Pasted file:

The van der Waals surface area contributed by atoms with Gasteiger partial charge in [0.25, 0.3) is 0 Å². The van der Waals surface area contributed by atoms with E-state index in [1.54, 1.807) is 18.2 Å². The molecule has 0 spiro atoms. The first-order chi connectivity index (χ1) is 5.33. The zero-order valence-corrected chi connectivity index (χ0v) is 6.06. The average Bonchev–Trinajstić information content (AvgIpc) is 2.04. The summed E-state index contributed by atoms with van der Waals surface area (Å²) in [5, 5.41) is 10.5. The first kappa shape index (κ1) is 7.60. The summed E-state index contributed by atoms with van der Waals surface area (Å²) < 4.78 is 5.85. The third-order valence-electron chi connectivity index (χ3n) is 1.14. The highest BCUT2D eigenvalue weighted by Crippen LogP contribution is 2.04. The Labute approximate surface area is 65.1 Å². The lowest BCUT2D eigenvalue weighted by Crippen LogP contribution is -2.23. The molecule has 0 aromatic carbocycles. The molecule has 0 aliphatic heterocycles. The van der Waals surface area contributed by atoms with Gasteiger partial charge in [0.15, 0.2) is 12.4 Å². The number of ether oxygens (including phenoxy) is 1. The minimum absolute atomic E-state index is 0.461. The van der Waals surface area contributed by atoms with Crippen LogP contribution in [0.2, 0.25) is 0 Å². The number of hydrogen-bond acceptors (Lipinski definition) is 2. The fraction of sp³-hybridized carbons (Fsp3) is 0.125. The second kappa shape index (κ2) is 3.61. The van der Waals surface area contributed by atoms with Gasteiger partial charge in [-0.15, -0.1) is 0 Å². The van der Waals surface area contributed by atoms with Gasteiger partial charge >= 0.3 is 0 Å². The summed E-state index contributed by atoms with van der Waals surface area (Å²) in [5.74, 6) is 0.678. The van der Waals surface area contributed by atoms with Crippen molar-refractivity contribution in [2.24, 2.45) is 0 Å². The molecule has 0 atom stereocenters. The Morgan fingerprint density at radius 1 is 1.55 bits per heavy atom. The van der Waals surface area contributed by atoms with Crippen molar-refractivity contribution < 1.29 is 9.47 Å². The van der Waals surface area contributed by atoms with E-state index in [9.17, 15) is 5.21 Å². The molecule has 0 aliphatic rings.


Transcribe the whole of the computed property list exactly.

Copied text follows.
The van der Waals surface area contributed by atoms with Gasteiger partial charge in [0.25, 0.3) is 0 Å². The van der Waals surface area contributed by atoms with E-state index in [1.54, 1.807) is 18.2 Å². The molecule has 0 spiro atoms. The first-order chi connectivity index (χ1) is 5.33. The zero-order valence-corrected chi connectivity index (χ0v) is 6.06. The average Bonchev–Trinajstić information content (AvgIpc) is 2.04. The summed E-state index contributed by atoms with van der Waals surface area (Å²) in [5, 5.41) is 10.5. The first kappa shape index (κ1) is 7.60. The summed E-state index contributed by atoms with van der Waals surface area (Å²) < 4.78 is 5.85. The third-order valence-electron chi connectivity index (χ3n) is 1.14. The highest BCUT2D eigenvalue weighted by Crippen LogP contribution is 2.04. The Labute approximate surface area is 65.1 Å². The lowest BCUT2D eigenvalue weighted by Crippen LogP contribution is -2.23. The molecule has 0 aromatic carbocycles. The molecule has 0 aliphatic heterocycles. The van der Waals surface area contributed by atoms with Gasteiger partial charge in [0.15, 0.2) is 12.4 Å². The number of ether oxygens (including phenoxy) is 1. The minimum absolute atomic E-state index is 0.461. The van der Waals surface area contributed by atoms with Crippen LogP contribution in [0.2, 0.25) is 0 Å². The number of hydrogen-bond acceptors (Lipinski definition) is 2. The fraction of sp³-hybridized carbons (Fsp3) is 0.125. The second kappa shape index (κ2) is 3.61. The van der Waals surface area contributed by atoms with Gasteiger partial charge in [-0.15, -0.1) is 0 Å². The van der Waals surface area contributed by atoms with Gasteiger partial charge >= 0.3 is 0 Å². The summed E-state index contributed by atoms with van der Waals surface area (Å²) in [5.74, 6) is 0.678. The van der Waals surface area contributed by atoms with Crippen molar-refractivity contribution in [2.24, 2.45) is 0 Å². The molecule has 0 atom stereocenters. The Morgan fingerprint density at radius 1 is 1.55 bits per heavy atom. The van der Waals surface area contributed by atoms with Crippen molar-refractivity contribution < 1.29 is 9.47 Å². The van der Waals surface area contributed by atoms with E-state index in [9.17, 15) is 5.21 Å². The molecule has 0 aliphatic rings.